This strik­ing image of hur­ri­cane Katrina sur­vivors risk­ing drown­ing to load them­selves down with beer and cig­a­rettes illus­trates a remark­able fea­ture of human decision-making. We can become extra­or­di­nar­i­ly moti­vat­ed to seek out and con­sume psy­choac­tive sub­stances. Nicotine, alco­hol, hero­in, cocaine, amphet­a­mines, and the like.

A man in chest-deep water pulling along a makeshift raft with a woman on it surrounded by some supplies, though mostly cans of beer.

Darwin might’ve been flum­moxed by this. How did our species sur­vive when our sur­vival instincts can be cast aside in favor of drugs that kill us? Well, the answer’s two-fold. First, neu­ro­science research reveals that the drugs that addict us work on pre­cise­ly the same brain sys­tems as nor­mal­ly guide our sur­vival deci­sions. Second, only in the mod­ern era of indus­tri­al glob­al cap­i­tal­ism was psy­choac­tive sub­stance expo­sure near­ly universal. 

A fac­to­ry work­er in the 1800s could roll maybe five hun­dred cig­a­rettes a day. A mod­ern cig­a­rette rolling machine can pro­duce twen­ty thou­sand per minute. And mod­ern trans­porta­tion sys­tems can deliv­er those cig­a­rettes to every city and town all over the world. 

These two com­bined real­i­ties, our evo­lu­tion­ar­i­ly con­served vul­ner­a­bil­i­ty to addic­tion, and the devel­op­ment of the pro­duc­tion and trans­porta­tion sys­tems that can deliv­er sen­tences world­wide, is why one in six deaths on the plane and among adults is attrib­ut­able to psy­choac­tive sub­stance use. And this pro­por­tion is like­ly to rise in the future.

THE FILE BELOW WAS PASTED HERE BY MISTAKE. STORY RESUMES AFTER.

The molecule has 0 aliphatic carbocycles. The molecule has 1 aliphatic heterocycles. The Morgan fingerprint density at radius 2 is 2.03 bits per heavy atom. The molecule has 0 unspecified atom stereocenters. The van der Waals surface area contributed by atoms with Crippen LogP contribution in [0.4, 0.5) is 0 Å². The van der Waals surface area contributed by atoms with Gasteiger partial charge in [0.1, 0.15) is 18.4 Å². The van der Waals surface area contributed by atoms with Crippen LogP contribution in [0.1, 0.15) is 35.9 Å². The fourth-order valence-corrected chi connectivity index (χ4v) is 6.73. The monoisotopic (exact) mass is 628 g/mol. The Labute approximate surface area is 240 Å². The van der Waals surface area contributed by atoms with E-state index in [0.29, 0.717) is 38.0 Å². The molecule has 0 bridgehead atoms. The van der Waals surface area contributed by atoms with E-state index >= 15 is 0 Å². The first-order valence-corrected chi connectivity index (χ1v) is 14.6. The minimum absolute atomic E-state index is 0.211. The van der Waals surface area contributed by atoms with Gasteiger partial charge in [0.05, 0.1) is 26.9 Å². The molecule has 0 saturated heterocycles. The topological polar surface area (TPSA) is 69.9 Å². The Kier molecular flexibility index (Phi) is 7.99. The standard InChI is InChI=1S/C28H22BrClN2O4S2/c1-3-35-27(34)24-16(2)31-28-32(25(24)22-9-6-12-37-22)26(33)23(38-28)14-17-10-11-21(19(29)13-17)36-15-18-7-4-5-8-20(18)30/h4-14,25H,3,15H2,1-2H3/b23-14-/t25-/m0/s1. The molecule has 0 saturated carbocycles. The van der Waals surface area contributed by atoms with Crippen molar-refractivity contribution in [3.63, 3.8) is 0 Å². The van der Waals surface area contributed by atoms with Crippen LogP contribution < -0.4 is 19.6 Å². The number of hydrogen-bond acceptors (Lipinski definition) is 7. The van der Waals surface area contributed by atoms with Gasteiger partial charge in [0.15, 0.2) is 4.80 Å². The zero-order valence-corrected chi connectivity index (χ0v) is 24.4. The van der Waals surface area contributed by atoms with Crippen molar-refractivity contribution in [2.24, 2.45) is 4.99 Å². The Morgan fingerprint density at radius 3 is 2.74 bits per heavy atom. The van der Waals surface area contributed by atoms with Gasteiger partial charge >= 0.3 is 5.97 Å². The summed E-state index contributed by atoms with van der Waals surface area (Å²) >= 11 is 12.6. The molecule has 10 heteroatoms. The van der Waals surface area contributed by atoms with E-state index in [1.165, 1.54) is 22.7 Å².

Primate research indi­cates that there may be a polit­i­cal and eco­nom­ic dimen­sion to this. When low­er pri­mates form a hier­ar­chy, those at the bot­tom under­go a change in their dopamine sys­tem. This makes them more like­ly to con­sume drugs in an addic­tive fash­ion. Now, if this turns out to be true of our species, that would mean that human beings are par­tic­u­lar­ly vul­ner­a­ble if they’re in some way dom­i­nat­ed or don’t have any power.

Luis Felipe Salas, "Poverty"

Luis Felipe Salas, Poverty”

Now, addic­tion could hap­pen to any­one at any lev­el soci­ety, but if you look in wealthy soci­eties, peo­ple who have less eco­nom­ic and edu­ca­tion­al resources are more prone to addic­tion. So as inequal­i­ty wors­ens, we real­ly have a risk of cre­at­ing a dis­em­pow­ered under­class of peo­ple who are lit­er­al­ly sedat­ed by ever more avail­able psy­choac­tive substances. 

Our Stanford University team is going after this prob­lem in two main ways. First, we’re using the tools of neu­ro­science to unrav­el the basic mech­a­nisms of addic­tion in the brain. This includes imag­ing stud­ies where we try to pre­dict whether or not patients in treat­ment will relapse. If we had a reli­able sig­nal of who need­ed more care, we could then tai­lor treat­ment and help more peo­ple recover.

We also work direct­ly with nation­al and inter­na­tion­al pub­lic pol­i­cy­mak­ers. For exam­ple, peo­ple who reg­u­late the tobac­co, alco­hol, and phar­ma­ceu­ti­cal indus­try, and those who over­see the health­care sys­tem and the crim­i­nal jus­tice sys­tem. We com­mu­ni­cate to our friends in the pol­i­cy world what sci­ence has to teach about addic­tion and how you can use that infor­ma­tion to make poli­cies that do a bet­ter job pro­tect­ing peo­ple and pro­mot­ing pub­lic health.